The International Olympic Committee (IOC) has shut down all of the transphobic haters by backing Olympics bound Laurel Hubbard. 

Hubbard made LGBTQ+ history when she joined the New Zealand Olympic team in the women’s super-heavyweight 87+kg category. Shortly after her groundbreaking qualification, spectators criticised the results. 

Thomas Bach, the president of IOC, released a statement to Reuters in support of the 43-year-old athlete. 

“The rules for qualification have been established by the International Weightlifting Federation before the qualifications started. These rules apply and you cannot change the rules during ongoing competitions,” he said.

However, Bach went on to say that the guidelines will be reviewed which may result in new rules for future games. 

“At the same time the IOC is in an inquiry phase with all different stakeholders… to review these rules and finally to come up with some guidelines which cannot be rules because this is a question where there is no one-size-fits-all solution,” he stated.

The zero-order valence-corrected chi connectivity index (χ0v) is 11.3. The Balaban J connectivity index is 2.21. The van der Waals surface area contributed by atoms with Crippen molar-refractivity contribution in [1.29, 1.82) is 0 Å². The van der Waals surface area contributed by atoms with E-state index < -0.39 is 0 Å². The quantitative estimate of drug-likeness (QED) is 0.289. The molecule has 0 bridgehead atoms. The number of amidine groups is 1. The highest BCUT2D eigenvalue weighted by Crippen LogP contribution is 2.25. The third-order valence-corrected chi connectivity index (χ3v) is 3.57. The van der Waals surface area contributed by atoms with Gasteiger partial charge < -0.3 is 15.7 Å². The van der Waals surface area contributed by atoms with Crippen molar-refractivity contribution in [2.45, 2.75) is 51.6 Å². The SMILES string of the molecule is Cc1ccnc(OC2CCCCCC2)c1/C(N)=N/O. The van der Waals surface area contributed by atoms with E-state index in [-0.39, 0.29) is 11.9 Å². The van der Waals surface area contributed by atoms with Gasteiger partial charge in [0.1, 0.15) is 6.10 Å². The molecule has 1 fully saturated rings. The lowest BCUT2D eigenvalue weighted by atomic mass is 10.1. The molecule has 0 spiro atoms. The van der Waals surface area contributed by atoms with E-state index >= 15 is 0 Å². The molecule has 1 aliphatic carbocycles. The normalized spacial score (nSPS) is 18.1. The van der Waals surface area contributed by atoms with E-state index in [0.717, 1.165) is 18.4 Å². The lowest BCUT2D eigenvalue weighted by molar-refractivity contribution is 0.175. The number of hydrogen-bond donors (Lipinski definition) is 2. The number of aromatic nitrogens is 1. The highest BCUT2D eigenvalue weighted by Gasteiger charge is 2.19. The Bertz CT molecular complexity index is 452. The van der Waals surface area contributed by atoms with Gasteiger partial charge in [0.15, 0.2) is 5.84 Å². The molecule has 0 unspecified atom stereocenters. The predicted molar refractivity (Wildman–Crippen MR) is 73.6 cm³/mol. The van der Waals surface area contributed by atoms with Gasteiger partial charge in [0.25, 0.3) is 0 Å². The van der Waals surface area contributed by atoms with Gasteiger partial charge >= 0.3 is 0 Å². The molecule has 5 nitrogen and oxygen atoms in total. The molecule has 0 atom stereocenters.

The current IOC guidelines, which were created in November 2015,  allow athletes who have transitioned from male to female to compete without the need for surgery if their testosterone levels are low.

In this case, testosterone levels must be kept below 10 nanomoles per litre for at least 12 months.

Bach’s comments come nearly a week after a group, titled Defend Women’s Sport, created a petition calling to disqualify Hubbard.

The transphobic document has received close to 40,000 signatures.

In regards to Bach’s personal feelings on Hubbard’s participation, the IOC president referred back to the importance of the rules. 

“The rules are in place and the rules have to be applied and you cannot change the rules during an ongoing qualification system,” he explained.

“This is what all the athletes of the world are relying on: that the rules are being applied.” 

Related: Laurel Hubbard will be first trans athlete to compete in Olympics